District still grappling with the effects of ‘Security Breach’

CEDAR RAPIDS, Iowa (KCRG) – A Cedar Rapids Community School District bus driver told our KCRG-TV9 i9 investigation team that the district’s computers and servers are still not working after the district closed due to of a “cybersecurity incident” more than two weeks ago.

Christine Huston, who said she drove school buses for 13 years, gave us a letter from the district calling the incident a “safety breach.” According to the Iowa Attorney General’s Office, state law defines a security breach as any unauthorized acquisition of personal information.

If 500 people are affected by the breach, the attorney general’s website said the entity must notify its office within five business days of notifying affected individuals. A spokesperson said his office received no notification from the district.

Nicole Kooiker, who is the district’s assistant superintendent, said in an email that a letter was to be mailed Friday to all district employees. The district refused to answer any questions about the security breach for more than two weeks.

Huston said she started receiving text messages from random numbers trying to get her to buy miracle pills. She said she feared her data had been leaked.

“What if they have my social security card or my number or something,” Huston asked. “They definitely have my name, they have my phone number. So what else could they have?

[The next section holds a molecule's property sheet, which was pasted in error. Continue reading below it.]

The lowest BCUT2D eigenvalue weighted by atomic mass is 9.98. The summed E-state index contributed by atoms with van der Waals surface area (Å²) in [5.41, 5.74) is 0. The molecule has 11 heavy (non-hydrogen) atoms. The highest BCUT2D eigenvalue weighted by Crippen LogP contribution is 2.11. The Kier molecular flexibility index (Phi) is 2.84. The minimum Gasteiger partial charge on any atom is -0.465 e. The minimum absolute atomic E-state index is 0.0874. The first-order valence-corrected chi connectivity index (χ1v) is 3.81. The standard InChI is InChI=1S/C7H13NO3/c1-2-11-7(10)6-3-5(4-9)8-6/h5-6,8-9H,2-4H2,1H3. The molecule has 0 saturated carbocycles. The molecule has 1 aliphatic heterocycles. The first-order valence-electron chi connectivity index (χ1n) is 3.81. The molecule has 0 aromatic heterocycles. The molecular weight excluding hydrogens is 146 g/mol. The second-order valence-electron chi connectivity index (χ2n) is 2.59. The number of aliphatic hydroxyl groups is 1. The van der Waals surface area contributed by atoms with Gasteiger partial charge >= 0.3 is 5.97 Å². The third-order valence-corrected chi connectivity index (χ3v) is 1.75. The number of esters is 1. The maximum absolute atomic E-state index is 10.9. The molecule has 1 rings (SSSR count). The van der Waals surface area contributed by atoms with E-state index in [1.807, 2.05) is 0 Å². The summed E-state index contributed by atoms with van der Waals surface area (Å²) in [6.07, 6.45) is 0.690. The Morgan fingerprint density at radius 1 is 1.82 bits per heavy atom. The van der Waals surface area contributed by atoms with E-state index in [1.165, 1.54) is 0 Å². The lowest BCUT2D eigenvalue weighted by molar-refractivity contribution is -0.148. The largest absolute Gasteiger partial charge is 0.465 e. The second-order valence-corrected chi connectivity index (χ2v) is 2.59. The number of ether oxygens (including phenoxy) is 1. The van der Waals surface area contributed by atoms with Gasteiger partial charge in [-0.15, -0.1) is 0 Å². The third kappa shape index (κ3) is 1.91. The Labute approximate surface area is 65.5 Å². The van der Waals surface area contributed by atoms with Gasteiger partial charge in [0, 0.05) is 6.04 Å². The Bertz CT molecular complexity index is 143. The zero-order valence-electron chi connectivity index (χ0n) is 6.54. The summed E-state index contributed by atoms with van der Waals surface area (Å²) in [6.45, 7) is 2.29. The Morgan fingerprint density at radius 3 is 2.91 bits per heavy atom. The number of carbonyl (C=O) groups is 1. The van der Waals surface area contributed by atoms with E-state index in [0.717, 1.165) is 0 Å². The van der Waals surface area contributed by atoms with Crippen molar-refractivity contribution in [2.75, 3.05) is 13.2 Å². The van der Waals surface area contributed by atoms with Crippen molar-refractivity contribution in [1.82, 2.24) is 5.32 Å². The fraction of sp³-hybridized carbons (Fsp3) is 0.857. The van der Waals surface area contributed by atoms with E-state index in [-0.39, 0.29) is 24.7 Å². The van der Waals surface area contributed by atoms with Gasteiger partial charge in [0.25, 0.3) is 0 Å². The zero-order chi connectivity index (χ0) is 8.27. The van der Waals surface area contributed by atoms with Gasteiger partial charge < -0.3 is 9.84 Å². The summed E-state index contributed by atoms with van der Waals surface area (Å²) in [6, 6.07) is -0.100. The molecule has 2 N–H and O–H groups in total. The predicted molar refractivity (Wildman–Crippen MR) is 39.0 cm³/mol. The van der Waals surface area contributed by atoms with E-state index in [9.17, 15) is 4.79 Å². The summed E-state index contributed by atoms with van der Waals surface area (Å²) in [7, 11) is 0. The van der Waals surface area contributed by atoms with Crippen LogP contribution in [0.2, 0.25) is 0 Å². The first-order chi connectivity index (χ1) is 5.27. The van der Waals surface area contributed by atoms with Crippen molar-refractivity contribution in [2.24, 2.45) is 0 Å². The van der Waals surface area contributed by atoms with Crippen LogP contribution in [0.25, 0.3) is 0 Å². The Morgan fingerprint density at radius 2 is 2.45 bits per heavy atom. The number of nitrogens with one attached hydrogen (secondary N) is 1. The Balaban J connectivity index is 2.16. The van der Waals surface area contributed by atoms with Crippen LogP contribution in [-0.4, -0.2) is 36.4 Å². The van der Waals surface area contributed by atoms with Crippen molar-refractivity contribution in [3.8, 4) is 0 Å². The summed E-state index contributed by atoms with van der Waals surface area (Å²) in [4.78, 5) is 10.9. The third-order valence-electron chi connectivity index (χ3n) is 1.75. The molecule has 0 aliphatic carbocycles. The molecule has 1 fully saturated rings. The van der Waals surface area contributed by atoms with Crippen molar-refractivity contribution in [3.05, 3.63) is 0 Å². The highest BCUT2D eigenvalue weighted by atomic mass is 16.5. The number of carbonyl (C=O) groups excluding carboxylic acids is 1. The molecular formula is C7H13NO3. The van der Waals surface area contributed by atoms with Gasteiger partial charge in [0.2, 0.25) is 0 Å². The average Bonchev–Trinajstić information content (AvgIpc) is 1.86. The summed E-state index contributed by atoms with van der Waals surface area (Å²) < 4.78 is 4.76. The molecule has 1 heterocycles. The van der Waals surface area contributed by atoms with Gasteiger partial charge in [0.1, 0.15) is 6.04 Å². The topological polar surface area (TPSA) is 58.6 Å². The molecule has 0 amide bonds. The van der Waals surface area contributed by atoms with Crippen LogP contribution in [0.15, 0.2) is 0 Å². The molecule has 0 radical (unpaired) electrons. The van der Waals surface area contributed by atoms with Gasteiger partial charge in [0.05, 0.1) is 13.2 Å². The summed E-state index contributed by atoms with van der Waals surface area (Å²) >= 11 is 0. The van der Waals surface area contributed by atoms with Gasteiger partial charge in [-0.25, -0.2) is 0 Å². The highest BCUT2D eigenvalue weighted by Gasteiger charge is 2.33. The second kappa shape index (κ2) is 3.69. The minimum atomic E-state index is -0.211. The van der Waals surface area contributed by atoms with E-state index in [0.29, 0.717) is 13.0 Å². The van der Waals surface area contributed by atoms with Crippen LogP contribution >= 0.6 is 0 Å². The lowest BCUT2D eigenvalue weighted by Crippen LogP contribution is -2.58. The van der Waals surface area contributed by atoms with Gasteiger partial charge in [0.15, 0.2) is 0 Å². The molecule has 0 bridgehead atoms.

Erin Davis, who has three children in the school district, said she’s worried about how the district can start school when teacher assignments haven’t yet been released. She said parents deserve to know if their child’s data has been stolen.

“These are my kids, the district has to do with my kids and their well-being,” Davis said. “And parents have the right to know at all times what is happening in our district.”

She said the lack of communication from the school district has been an ongoing issue since the start of the pandemic.

Huston said she was also frustrated at not getting paid after not being able to work during the shutdown. She said it’s unfair to those who depend on district money to pay their bills.

“It can be pennies for people upstairs,” Huston said. But, it’s a car payment, it’s a house payment, it’s food for a week.

Assistant Superintendent Nicole Kooiker said in an email that the district will not pay for additional work that was scheduled but did not occur, which is the same process it has always used to pay for employees.

Huston said she was disappointed with the district’s description as extra because she thinks driving a school bus is essential.

“Like I love my job and I love the district, but I feel like sometimes the district doesn’t love us back,” she said. “And I’m not the only one feeling this. Many of us bus drivers are just frustrated with why are we getting lost? Why can’t you just pay us?

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